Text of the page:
Across Australia by Train

LEADtrainAustralia is big and empty. It’s so big and so empty that most Australians fly from place to place, ignoring the emptiness as if it were an embarrassing relative.

Buses are not cheap. They’re slow, cramped and pretty unpleasant for long journeys. Airplanes are expensive and so fast that you see little of the country and lose all sense of perspective. Trains on the other hand, although not fast, have large reclining seats, plenty of space to walk about, plus lounge and dining cars, showers, toilets, a smoking compartment and they can be very, very affordable.

There are three classes of rail travel: Gold Kangaroo class with a private cabin, shower, separate restaurant facilities and bar; Red Kangaroo class with a private cabin; and Red Kangaroo class seat only. Foreign nationals in Australia can buy a Great Southern Railway Pass (GSRP), which is a ticket allowing six months unlimited travel (seat only) for AUD$ 590 adult (US$ 470) or AUD$ 450 (US$ 360)for students.

My rail journey from Sydney to Adelaide, to Perth in Western Australia, back to Adelaide, on to Alice Springs in the desert heartland and back to Sydney, covered about 8,700 miles (14,000 km). The route follows the southern coast of Australia from east to west and then up north to the “Red Center” in the heart of the country.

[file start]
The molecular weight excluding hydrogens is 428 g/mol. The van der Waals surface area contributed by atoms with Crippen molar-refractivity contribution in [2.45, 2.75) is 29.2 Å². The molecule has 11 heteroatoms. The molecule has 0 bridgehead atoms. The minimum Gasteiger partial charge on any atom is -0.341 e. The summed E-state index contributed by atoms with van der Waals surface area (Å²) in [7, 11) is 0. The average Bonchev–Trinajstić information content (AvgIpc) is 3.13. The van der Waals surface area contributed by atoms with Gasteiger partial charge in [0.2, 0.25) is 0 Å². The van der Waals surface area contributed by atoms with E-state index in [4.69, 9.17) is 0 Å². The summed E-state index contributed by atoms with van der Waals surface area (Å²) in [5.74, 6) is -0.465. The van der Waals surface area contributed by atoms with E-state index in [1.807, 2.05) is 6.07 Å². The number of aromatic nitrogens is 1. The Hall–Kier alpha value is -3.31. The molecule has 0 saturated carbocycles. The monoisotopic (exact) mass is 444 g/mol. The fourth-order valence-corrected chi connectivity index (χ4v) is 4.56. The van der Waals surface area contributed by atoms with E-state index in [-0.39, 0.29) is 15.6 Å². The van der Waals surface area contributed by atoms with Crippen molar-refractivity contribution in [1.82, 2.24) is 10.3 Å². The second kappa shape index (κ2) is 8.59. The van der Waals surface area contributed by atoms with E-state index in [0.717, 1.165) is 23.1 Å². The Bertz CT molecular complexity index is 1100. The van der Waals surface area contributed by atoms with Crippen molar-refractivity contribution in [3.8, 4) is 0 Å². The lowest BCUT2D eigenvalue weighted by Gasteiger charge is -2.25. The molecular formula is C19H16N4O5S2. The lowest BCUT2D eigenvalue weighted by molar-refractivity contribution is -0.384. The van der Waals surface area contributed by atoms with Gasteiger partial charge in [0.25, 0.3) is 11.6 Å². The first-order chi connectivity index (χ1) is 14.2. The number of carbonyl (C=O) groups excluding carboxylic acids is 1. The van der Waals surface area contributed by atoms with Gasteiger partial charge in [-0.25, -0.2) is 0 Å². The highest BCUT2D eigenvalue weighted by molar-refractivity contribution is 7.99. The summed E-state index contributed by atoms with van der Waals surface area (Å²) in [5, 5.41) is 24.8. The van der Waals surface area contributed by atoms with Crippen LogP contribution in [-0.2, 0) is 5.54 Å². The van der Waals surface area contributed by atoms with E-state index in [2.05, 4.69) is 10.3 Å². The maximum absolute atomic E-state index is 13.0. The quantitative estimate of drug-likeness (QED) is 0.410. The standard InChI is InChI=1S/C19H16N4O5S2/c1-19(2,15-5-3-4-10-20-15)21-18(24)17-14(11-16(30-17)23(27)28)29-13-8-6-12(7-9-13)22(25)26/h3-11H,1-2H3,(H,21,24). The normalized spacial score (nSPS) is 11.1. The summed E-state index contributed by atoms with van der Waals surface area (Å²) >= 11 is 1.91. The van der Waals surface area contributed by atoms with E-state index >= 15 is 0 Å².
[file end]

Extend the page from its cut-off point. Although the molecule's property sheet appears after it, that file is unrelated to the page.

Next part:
The cheapest ordinary fare for this was AUD$ 1,493 (US$ 1,191) and the rail pass saved me AUD$ 1,108 (US$ 884). You don’t get a sleeping berth when you travel with a rail pass, only a recliner called a “day/nighter” seat. They’re bigger than economy airline seats and there is substantially more legroom, but let’s not pretend that this is a really comfortable way to travel a 66-plus-hour journey from Sydney to Perth.

To travel this cheaply you must expect some lack of comfort. If you want luxury, then travel gold class and pay for it.

The train does what its name says — it’s called the Indian-Pacific and it goes from Sydney by the Pacific Ocean to Perth by the Indian Ocean. It is an impressive sight, 18 carriages of bright shining aluminum, slightly weather-beaten in places, with a hefty locomotive at each end.

It appears that pasty, overweight, elderly passengers wearing shorts, with more luggage than they can carry, are restricted to the Gold class carriages, whereas passengers in Red class are ordinary Australians and the rest of humanity.

You can get off at any of the stops but there won’t be another train for a few days. However, this is the chance to see Outback towns and the great emptiness.

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